Bay of Ephesus in trouble (1st C. B.C.E.)

C-ephesus_bay_1st_c_bce

The shifting shoreline of Ephesus

As the shoreline of the Aegean moves farther than farther west, the people of Ephesus adapt. Now the Roman city is oriented to the huge harbor, just down the colonnaded street from the theater. In a short time, the Artemision will no longer be accessible by boat.

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John C. Kraft, Helmut Brückner, Ilhan Kayan, and Helmut Engelmann. “The Geographies of Ancient Ephesus and the Artemision in Anatolia,” Geoarchaeology: An International Journal, Vol. 22, No. 1 (1997): 121–149. Cited January 17, 2017.

A team of scientists made an extensive series of bore-holes around the Ephesus area and analyzed the resulting core samples. They determined dates when the tested area was under water and compiled maps showing the shoreline at given dates in ancient times. My maps are based on this research, primarily the maps on pp. 127, 130, 142, and 143, as well as Figure 1 from the following article.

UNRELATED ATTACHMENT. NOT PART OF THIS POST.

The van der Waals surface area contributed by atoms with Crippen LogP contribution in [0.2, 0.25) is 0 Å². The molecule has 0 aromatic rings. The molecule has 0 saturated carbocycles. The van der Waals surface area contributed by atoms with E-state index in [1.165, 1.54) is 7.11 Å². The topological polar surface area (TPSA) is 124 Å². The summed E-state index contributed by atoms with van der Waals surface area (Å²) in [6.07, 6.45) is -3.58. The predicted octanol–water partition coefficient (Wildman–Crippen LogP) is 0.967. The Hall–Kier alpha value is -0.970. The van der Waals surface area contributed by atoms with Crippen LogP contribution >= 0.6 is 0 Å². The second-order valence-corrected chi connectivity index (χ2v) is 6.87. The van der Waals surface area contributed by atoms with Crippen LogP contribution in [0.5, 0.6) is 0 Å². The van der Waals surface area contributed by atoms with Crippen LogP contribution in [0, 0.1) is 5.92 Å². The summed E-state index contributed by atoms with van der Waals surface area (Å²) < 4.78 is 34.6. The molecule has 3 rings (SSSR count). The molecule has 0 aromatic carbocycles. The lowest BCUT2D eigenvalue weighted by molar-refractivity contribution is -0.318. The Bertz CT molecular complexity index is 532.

Hugo Delile, Janne Blichert-Toft, Jean-Philippe Goiran, Friederike Stock, Florent Arnaud-Godet, Jean-Paul Bravard, Helmut Brückner, and Francis Albarède. “Demise of a harbor: A geochemical chronicle from Ephesus,” Journal of Archaeological Science, 53 (2015): 202-213. Figure 1.